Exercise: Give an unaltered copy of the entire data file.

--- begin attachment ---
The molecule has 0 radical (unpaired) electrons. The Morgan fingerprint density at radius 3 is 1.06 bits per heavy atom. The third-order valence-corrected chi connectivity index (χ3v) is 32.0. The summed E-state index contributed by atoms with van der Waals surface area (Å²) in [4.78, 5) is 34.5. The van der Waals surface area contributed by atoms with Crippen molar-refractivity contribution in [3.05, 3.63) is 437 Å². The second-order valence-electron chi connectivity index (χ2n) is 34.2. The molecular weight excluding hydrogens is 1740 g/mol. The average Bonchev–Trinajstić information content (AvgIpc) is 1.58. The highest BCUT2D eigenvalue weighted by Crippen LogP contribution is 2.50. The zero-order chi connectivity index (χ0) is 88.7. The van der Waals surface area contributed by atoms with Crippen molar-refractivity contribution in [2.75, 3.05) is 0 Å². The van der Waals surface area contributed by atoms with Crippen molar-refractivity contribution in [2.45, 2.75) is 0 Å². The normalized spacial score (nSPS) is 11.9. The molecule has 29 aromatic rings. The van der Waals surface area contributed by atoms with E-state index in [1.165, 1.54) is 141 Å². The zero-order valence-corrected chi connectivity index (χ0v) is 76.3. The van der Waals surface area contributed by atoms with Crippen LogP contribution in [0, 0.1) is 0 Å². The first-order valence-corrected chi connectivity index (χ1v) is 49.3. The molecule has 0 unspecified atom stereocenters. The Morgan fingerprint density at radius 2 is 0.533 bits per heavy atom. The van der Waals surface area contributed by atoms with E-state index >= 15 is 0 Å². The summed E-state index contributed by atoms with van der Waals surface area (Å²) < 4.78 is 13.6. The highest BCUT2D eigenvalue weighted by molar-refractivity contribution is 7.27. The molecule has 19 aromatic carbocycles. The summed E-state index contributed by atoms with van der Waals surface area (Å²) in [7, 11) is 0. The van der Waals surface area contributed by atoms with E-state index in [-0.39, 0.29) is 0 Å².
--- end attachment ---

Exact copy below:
The molecule has 0 radical (unpaired) electrons. The Morgan fingerprint density at radius 3 is 1.06 bits per heavy atom. The third-order valence-corrected chi connectivity index (χ3v) is 32.0. The summed E-state index contributed by atoms with van der Waals surface area (Å²) in [4.78, 5) is 34.5. The van der Waals surface area contributed by atoms with Crippen molar-refractivity contribution in [3.05, 3.63) is 437 Å². The second-order valence-electron chi connectivity index (χ2n) is 34.2. The molecular weight excluding hydrogens is 1740 g/mol. The average Bonchev–Trinajstić information content (AvgIpc) is 1.58. The highest BCUT2D eigenvalue weighted by Crippen LogP contribution is 2.50. The zero-order chi connectivity index (χ0) is 88.7. The van der Waals surface area contributed by atoms with Crippen molar-refractivity contribution in [2.75, 3.05) is 0 Å². The van der Waals surface area contributed by atoms with Crippen molar-refractivity contribution in [2.45, 2.75) is 0 Å². The normalized spacial score (nSPS) is 11.9. The molecule has 29 aromatic rings. The van der Waals surface area contributed by atoms with E-state index in [1.165, 1.54) is 141 Å². The zero-order valence-corrected chi connectivity index (χ0v) is 76.3. The van der Waals surface area contributed by atoms with Crippen LogP contribution in [0, 0.1) is 0 Å². The first-order valence-corrected chi connectivity index (χ1v) is 49.3. The molecule has 0 unspecified atom stereocenters. The Morgan fingerprint density at radius 2 is 0.533 bits per heavy atom. The van der Waals surface area contributed by atoms with E-state index >= 15 is 0 Å². The summed E-state index contributed by atoms with van der Waals surface area (Å²) < 4.78 is 13.6. The highest BCUT2D eigenvalue weighted by molar-refractivity contribution is 7.27. The molecule has 19 aromatic carbocycles. The summed E-state index contributed by atoms with van der Waals surface area (Å²) in [7, 11) is 0. The van der Waals surface area contributed by atoms with E-state index in [-0.39, 0.29) is 0 Å².